For Risty’s students, adjusting to a digital platform was “fairly minimal,” he said, since much of the schoolwork already incorporated technology. His classes, and many others throughout the district, already use learning platforms like Google Classroom and Schoology in daily teaching. 

But it’s not quite the same. During the quarantine, Risty has been holding around four meetings a day with students through a video conference platform called Zoom. 

“I love that, because it allows me to still communicate with my students in a relatively face-to-face manner,” Risty said. “As a teacher, you go into teaching for the students, and when you don’t have that contact with them every day, it’s really hard.”

“I honestly believe the biggest challenge is not being able to see the students, and missing the interactions we have each day with our parents and students,” agreed Kim Skibsted, STEM/technology integrationist.

Another roadblock that teachers are hitting is that some students need a lot of structure, but the teachers are limited as to how much they can provide.

Maggie Bryant uses an app called Remind with her high school English students. Scheduling students can be a challenge, she said, so she’s also hosting open office hours where students can reach out remotely with questions for her or each other.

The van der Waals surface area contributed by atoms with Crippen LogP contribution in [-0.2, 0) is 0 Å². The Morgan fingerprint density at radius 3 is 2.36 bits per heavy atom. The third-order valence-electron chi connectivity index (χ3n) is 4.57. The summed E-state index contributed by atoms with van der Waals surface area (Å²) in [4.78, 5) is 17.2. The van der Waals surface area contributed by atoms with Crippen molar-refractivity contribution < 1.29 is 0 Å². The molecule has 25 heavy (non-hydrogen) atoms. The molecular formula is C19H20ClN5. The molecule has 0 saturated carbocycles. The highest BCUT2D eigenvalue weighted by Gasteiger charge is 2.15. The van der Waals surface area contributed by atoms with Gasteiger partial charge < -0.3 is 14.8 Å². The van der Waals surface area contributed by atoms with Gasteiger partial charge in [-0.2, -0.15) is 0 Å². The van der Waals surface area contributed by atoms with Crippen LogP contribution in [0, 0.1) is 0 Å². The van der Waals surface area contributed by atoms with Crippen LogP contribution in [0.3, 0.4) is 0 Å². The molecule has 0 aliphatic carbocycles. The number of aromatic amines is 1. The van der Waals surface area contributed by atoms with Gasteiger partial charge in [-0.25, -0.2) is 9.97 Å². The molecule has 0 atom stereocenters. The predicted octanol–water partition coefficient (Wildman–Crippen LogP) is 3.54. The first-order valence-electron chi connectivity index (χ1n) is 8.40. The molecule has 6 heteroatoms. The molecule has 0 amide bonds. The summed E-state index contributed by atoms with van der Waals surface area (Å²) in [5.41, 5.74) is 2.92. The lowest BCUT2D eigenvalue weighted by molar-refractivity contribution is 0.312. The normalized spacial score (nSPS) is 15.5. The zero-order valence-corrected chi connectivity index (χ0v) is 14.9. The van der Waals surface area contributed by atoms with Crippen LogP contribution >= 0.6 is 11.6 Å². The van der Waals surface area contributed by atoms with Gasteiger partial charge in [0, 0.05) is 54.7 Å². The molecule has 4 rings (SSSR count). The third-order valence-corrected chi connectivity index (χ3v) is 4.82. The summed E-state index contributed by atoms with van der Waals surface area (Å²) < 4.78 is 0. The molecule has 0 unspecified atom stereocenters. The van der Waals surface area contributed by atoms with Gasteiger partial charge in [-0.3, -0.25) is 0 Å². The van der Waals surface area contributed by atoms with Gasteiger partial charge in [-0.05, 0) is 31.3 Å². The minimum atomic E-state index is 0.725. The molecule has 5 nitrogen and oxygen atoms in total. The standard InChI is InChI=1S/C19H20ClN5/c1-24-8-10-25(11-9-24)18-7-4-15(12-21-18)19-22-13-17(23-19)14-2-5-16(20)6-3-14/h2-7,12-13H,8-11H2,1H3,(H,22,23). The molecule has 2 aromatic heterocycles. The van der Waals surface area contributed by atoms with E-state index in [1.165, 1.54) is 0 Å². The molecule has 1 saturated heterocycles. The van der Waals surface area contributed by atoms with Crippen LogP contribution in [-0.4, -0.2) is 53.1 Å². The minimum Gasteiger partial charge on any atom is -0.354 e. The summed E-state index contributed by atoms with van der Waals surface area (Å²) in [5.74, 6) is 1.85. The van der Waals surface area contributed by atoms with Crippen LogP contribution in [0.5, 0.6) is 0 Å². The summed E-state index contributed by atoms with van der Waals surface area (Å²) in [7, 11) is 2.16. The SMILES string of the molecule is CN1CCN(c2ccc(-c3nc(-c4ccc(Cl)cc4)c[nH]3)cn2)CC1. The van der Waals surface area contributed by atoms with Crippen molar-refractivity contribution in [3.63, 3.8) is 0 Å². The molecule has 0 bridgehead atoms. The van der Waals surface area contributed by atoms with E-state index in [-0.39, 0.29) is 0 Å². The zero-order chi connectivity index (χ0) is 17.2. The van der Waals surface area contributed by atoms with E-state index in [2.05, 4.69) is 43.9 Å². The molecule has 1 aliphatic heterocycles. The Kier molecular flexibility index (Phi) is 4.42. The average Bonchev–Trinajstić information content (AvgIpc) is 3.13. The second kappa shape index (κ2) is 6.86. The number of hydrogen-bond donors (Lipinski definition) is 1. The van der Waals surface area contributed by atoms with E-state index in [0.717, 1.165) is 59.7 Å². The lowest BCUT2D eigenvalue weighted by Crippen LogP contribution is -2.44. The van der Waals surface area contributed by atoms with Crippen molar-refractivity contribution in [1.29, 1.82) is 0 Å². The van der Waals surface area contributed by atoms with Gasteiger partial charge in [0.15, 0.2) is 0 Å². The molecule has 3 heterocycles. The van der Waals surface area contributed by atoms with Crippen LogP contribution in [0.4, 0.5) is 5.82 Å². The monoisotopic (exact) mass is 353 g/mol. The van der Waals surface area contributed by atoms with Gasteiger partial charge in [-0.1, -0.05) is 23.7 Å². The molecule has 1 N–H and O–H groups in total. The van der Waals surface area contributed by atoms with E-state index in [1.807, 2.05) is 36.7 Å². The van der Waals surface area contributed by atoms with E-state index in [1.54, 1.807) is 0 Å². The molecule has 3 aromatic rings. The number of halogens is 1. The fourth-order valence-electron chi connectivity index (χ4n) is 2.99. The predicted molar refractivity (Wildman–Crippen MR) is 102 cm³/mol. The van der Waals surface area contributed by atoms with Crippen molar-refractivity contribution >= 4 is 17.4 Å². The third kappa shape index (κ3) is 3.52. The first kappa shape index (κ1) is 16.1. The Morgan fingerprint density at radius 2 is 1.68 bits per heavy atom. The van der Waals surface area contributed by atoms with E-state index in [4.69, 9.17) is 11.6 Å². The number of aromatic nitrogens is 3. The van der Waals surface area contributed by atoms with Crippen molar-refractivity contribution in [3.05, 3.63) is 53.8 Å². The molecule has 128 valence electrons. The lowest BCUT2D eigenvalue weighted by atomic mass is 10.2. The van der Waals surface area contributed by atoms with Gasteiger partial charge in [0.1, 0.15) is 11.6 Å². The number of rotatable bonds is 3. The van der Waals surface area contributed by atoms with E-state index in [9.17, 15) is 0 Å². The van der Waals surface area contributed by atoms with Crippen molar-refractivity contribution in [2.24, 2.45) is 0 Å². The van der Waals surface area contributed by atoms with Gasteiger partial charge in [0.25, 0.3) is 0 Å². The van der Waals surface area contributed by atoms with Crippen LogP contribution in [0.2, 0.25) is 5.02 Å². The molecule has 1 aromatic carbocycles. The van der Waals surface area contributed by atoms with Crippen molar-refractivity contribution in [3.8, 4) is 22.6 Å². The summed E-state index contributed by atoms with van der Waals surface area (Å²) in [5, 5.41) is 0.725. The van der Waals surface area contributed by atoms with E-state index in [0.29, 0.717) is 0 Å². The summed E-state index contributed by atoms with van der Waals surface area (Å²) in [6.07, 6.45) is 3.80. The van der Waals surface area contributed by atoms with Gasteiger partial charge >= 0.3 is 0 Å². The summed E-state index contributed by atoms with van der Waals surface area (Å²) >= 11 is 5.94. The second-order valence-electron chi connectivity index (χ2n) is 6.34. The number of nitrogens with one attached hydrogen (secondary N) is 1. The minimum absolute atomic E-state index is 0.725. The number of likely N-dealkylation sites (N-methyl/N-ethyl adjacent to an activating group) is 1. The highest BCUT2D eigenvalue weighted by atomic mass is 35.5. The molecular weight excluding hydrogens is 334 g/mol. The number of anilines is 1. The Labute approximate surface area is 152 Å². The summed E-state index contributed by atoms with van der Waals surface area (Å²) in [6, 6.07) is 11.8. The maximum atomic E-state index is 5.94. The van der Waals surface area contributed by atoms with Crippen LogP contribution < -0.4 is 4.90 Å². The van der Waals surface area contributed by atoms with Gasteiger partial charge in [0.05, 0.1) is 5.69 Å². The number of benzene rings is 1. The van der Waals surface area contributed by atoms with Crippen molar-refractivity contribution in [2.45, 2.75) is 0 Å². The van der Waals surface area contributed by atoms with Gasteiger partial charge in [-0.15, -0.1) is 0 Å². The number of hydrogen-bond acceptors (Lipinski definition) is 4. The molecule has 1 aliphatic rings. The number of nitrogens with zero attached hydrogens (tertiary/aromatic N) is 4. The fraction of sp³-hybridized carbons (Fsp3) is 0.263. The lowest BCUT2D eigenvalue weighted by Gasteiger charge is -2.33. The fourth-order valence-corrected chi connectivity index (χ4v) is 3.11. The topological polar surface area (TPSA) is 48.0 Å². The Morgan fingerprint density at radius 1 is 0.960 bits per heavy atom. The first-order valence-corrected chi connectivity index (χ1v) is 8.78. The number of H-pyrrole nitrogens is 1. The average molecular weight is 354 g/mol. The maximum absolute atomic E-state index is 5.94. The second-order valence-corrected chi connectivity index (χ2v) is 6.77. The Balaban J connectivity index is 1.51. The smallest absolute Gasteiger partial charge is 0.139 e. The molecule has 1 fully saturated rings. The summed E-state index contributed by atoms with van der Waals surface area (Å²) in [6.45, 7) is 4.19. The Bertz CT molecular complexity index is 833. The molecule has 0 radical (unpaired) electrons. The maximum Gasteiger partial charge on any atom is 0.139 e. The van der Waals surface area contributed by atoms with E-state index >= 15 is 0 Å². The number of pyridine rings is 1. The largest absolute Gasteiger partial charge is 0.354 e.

“I think a lot of our kids have been really missing that personal interaction, so that has been helping out,” Bryant said. “They can come on and off as they please. I have a couple of students who hop on almost every day to see each other and ask questions about the assignment, and some I’ve only seen once, and some I’ve not seen at all.”

Special education is one area of learning that doesn’t translate easily to a remote platform. 

“It’s hard not being able to help that kid like you would at school, physically seeing them and sitting by them,” said SPED teacher Maggie Youngberg. “It’s just an adjustment for everybody, but I think we’re doing a really good job.”

The school district began closely following news of the COVID-19 spread in late February. Administrators worked with key employees like curriculum director Sherri Nelson to have a plan in place by the time Gov. Kristi Noem announced in mid-March that all public schools would close for an indefinite period of time.

“As a team, we had a clear vision of what our distance learning plan would be at each respective level and took immediate action to make the vision a reality,” said superintendent Dr. Jarod Larson.

In addition to being a BV parent, Saxer also serves on the school board. 

“Overall, we are incredibly blessed by the BV School District as they prepared kids to function in this situation and have been relentless, innovative, and collaborative in supporting students and parents every step of the way,” she said. “Don’t get me wrong, though; we are all excited to get back to school. I’m hopeful to be able to hand out diplomas at graduation to our BV seniors.” 

 

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The Brandon Valley Journal